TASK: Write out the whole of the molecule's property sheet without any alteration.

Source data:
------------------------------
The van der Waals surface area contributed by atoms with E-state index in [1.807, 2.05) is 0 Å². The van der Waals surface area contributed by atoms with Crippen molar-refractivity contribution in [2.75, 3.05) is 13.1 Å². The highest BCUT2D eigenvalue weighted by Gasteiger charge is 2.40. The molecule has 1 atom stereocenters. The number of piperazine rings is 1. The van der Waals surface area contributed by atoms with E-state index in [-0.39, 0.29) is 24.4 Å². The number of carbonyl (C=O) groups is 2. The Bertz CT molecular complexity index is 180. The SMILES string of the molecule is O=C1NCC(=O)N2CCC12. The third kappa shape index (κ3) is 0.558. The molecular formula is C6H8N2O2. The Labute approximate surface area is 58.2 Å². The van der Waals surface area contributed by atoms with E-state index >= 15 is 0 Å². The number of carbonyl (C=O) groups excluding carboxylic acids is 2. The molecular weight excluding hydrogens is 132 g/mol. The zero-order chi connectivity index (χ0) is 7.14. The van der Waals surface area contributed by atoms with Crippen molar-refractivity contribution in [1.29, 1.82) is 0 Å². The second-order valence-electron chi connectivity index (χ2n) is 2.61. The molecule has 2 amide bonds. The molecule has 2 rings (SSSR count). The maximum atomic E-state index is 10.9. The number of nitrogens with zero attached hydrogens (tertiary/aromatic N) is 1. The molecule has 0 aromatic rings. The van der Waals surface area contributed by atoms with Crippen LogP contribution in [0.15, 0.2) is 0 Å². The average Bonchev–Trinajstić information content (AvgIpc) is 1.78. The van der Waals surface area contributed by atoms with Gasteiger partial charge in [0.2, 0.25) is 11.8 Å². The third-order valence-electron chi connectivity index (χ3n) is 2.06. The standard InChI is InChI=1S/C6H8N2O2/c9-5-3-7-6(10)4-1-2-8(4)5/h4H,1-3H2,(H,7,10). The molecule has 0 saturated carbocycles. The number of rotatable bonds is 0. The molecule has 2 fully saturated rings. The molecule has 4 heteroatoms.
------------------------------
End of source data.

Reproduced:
The van der Waals surface area contributed by atoms with E-state index in [1.807, 2.05) is 0 Å². The van der Waals surface area contributed by atoms with Crippen molar-refractivity contribution in [2.75, 3.05) is 13.1 Å². The highest BCUT2D eigenvalue weighted by Gasteiger charge is 2.40. The molecule has 1 atom stereocenters. The number of piperazine rings is 1. The van der Waals surface area contributed by atoms with E-state index in [-0.39, 0.29) is 24.4 Å². The number of carbonyl (C=O) groups is 2. The Bertz CT molecular complexity index is 180. The SMILES string of the molecule is O=C1NCC(=O)N2CCC12. The third kappa shape index (κ3) is 0.558. The molecular formula is C6H8N2O2. The Labute approximate surface area is 58.2 Å². The van der Waals surface area contributed by atoms with E-state index >= 15 is 0 Å². The number of carbonyl (C=O) groups excluding carboxylic acids is 2. The molecular weight excluding hydrogens is 132 g/mol. The zero-order chi connectivity index (χ0) is 7.14. The van der Waals surface area contributed by atoms with Crippen molar-refractivity contribution in [1.29, 1.82) is 0 Å². The second-order valence-electron chi connectivity index (χ2n) is 2.61. The molecule has 2 amide bonds. The molecule has 2 rings (SSSR count). The maximum atomic E-state index is 10.9. The number of nitrogens with zero attached hydrogens (tertiary/aromatic N) is 1. The molecule has 0 aromatic rings. The van der Waals surface area contributed by atoms with Crippen LogP contribution in [0.15, 0.2) is 0 Å². The average Bonchev–Trinajstić information content (AvgIpc) is 1.78. The van der Waals surface area contributed by atoms with Gasteiger partial charge in [0.2, 0.25) is 11.8 Å². The third-order valence-electron chi connectivity index (χ3n) is 2.06. The standard InChI is InChI=1S/C6H8N2O2/c9-5-3-7-6(10)4-1-2-8(4)5/h4H,1-3H2,(H,7,10). The molecule has 0 saturated carbocycles. The number of rotatable bonds is 0. The molecule has 2 fully saturated rings. The molecule has 4 heteroatoms.